Portugal excludes Chinese providers from its 5G network, blocking Huawei’s rollout

Brian Adam

In a bold move, Portugal has decided to close its doors to companies from “high risk” countries and jurisdictions with respect to its fifth generation (5G) telephone network.

Following in the footsteps of other Western nations, Portugal has effectively blocked Chinese tech giant Huawei Technologies Co. from its market, raising surprises and sparking talk of implications for national security.


Portugal effectively blocks Huawei and other providers from “high-risk” countries from its 5G network

The Portuguese government recently published a statement outlining its decision to ban the use of equipment from suppliers based outside the European Union, as well as from non-member states of the North Atlantic Treaty Organization (NATO) or the Organization for Economic Cooperation and Development (OECD). This measure is intended to safeguard national networks from potential security risks associated with equipment supplied by companies from these “high-risk” regions.

In its statement, the security assessment committee of the government’s Higher Council for Cyberspace Security highlighted that companies from outside these specific jurisdictions pose a significant risk to the security of national networks.

This decision also excludes Indian, Russian, African or Latin American companies. However, the weight of this law falls mainly on Chinese providers, including Huawei, which, within its strong presence in the telecommunications area, had previously collaborated with some Portuguese companies to develop their 5G networks.

An order that does not mention specific suppliers and without an established schedule

The government statement did not explicitly name any specific provider that is now barred from participating. Furthermore, no timetable was provided for telcos in Portugal to remove equipment supplied by these now-banned providers from their networks.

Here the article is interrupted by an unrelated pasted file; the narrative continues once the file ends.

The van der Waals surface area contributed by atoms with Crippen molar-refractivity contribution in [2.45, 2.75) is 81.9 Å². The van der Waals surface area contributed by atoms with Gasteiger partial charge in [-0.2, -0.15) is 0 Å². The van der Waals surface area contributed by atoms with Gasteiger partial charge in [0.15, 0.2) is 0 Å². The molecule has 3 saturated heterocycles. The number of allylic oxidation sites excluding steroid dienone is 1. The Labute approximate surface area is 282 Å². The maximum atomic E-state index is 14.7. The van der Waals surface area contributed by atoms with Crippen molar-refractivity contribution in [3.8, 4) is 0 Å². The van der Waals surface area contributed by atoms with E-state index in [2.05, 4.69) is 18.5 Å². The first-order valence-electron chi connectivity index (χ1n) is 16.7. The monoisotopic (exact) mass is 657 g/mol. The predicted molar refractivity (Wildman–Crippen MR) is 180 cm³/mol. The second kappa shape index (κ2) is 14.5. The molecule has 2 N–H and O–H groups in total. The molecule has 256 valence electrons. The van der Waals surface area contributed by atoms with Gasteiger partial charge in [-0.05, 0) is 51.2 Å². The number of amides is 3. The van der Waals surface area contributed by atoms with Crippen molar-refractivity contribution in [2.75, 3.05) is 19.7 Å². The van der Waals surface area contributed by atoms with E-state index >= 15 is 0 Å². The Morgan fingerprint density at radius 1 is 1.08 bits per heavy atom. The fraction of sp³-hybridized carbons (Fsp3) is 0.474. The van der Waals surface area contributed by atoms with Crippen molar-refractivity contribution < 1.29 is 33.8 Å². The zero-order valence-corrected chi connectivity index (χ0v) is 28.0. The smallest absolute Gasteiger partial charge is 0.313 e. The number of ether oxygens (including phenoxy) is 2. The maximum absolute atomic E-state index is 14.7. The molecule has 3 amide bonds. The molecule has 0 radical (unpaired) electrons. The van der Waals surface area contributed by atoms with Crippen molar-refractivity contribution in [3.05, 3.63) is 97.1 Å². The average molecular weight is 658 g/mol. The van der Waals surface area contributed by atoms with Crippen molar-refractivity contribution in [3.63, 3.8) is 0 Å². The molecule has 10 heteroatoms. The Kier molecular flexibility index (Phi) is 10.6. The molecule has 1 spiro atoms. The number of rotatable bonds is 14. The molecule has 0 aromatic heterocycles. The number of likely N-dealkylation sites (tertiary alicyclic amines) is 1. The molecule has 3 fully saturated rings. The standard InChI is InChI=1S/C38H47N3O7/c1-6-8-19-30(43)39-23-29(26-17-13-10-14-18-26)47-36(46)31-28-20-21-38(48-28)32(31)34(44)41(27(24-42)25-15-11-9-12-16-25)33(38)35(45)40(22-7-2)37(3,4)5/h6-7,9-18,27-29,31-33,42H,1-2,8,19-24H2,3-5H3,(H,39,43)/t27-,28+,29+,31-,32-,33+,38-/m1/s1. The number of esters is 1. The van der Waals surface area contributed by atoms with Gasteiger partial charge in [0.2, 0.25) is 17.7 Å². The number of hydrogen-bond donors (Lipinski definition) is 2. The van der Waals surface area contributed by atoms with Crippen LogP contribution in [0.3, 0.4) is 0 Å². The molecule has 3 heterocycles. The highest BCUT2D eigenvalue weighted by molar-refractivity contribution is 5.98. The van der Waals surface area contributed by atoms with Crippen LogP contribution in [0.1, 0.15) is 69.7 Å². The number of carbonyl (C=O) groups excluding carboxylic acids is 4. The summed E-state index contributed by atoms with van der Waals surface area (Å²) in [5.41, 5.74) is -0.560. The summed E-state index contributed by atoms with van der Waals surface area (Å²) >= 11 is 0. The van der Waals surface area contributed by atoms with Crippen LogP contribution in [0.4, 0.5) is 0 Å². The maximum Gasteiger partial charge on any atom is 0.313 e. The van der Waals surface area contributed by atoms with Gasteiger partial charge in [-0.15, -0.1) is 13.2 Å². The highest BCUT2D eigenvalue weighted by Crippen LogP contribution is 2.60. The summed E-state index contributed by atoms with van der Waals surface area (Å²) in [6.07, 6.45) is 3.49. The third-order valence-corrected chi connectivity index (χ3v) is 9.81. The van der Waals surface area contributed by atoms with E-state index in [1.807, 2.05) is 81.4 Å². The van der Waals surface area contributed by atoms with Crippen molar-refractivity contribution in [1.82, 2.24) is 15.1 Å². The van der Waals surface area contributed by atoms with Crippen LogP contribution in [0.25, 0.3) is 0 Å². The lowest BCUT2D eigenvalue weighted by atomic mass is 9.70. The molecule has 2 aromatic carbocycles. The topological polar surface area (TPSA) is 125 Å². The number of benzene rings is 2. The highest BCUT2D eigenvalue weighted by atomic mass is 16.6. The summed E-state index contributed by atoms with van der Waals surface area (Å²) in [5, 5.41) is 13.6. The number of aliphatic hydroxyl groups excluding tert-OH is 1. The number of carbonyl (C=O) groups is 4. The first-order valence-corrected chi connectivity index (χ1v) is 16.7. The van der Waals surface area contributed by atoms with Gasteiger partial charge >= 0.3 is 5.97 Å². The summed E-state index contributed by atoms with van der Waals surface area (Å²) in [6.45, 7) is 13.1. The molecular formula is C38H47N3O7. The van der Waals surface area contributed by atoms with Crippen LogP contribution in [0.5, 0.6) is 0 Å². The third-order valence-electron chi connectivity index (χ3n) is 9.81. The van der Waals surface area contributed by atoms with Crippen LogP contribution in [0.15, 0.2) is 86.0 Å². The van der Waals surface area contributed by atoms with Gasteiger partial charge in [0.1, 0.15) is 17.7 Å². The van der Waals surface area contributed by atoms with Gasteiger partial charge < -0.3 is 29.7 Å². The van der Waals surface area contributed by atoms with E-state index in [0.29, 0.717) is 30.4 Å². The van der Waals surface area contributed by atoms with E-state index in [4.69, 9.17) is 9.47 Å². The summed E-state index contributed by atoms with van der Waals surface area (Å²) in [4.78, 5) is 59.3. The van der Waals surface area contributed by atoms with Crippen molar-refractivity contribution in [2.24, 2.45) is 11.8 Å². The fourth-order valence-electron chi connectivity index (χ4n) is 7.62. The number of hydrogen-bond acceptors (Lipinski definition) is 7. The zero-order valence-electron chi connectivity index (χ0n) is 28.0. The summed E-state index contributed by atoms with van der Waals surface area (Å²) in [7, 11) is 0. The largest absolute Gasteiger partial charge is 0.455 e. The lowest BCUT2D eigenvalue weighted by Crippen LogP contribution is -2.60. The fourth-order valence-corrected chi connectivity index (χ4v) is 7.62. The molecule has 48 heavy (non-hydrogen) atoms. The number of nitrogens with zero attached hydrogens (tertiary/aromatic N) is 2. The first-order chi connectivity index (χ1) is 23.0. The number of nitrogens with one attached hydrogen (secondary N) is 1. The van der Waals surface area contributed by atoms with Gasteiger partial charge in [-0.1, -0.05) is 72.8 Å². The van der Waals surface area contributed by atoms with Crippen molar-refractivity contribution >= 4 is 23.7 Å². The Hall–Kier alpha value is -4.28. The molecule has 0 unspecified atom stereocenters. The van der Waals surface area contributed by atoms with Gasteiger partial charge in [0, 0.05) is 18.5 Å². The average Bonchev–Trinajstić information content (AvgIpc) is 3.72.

The Portuguese business newspaper O Jornal Economico was the first to report the decision, sparking discussion and speculation within the industry.

Global concerns about security in 5G network infrastructure

This move by Portugal echoes concerns expressed by several other Western countries regarding the potential risks associated with allowing companies from certain nations to participate in building critical infrastructure such as 5G networks. These concerns primarily revolve around the possibility of foreign governments accessing or influencing sensitive data and communications that raise national security concerns.

Outside of being controversial, this ban marks a new milestone in the ongoing global debate about the involvement of Chinese technology companies in the 5G network infrastructure. As countries navigate the complex landscape of emerging technologies and national security, it is clear that the issue of trust and risk assessment will continue to shape the future of telecommunications.

While Portugal takes a definitive position, the debate on the balance between innovation, national security and international cooperation intensifies. Time will tell how this move will affect the telecommunications landscape in Portugal and beyond.

Security and trust in network infrastructure have become paramount concerns for governments in more and more countries, and decisions made by their authorities will influence how emerging technologies are developed and used.